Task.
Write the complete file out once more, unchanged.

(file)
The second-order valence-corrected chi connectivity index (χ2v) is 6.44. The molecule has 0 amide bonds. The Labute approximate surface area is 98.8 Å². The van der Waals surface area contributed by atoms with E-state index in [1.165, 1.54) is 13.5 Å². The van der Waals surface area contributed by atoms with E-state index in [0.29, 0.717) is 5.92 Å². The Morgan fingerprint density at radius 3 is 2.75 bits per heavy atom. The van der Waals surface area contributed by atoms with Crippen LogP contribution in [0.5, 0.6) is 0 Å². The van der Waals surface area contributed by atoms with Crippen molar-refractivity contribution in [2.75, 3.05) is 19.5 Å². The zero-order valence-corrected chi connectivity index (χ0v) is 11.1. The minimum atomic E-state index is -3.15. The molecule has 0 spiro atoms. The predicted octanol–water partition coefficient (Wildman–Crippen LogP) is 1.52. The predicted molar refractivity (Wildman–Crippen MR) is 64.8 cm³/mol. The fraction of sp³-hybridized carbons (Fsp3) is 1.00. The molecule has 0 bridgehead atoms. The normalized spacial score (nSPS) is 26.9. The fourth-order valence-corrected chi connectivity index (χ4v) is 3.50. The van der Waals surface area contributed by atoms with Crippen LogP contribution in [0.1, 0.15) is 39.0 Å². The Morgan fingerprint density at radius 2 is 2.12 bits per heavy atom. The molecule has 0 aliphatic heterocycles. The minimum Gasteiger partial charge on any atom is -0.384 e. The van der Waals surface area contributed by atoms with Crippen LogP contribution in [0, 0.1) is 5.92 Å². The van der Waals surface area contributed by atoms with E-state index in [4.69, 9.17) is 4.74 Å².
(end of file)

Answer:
The second-order valence-corrected chi connectivity index (χ2v) is 6.44. The molecule has 0 amide bonds. The Labute approximate surface area is 98.8 Å². The van der Waals surface area contributed by atoms with E-state index in [1.165, 1.54) is 13.5 Å². The van der Waals surface area contributed by atoms with E-state index in [0.29, 0.717) is 5.92 Å². The Morgan fingerprint density at radius 3 is 2.75 bits per heavy atom. The van der Waals surface area contributed by atoms with Crippen LogP contribution in [0.5, 0.6) is 0 Å². The van der Waals surface area contributed by atoms with Crippen molar-refractivity contribution in [2.75, 3.05) is 19.5 Å². The zero-order valence-corrected chi connectivity index (χ0v) is 11.1. The minimum atomic E-state index is -3.15. The molecule has 0 spiro atoms. The predicted octanol–water partition coefficient (Wildman–Crippen LogP) is 1.52. The predicted molar refractivity (Wildman–Crippen MR) is 64.8 cm³/mol. The fraction of sp³-hybridized carbons (Fsp3) is 1.00. The molecule has 0 bridgehead atoms. The normalized spacial score (nSPS) is 26.9. The fourth-order valence-corrected chi connectivity index (χ4v) is 3.50. The van der Waals surface area contributed by atoms with Crippen LogP contribution in [0.1, 0.15) is 39.0 Å². The Morgan fingerprint density at radius 2 is 2.12 bits per heavy atom. The molecule has 0 aliphatic heterocycles. The minimum Gasteiger partial charge on any atom is -0.384 e. The van der Waals surface area contributed by atoms with Crippen LogP contribution in [0, 0.1) is 5.92 Å². The van der Waals surface area contributed by atoms with E-state index in [4.69, 9.17) is 4.74 Å².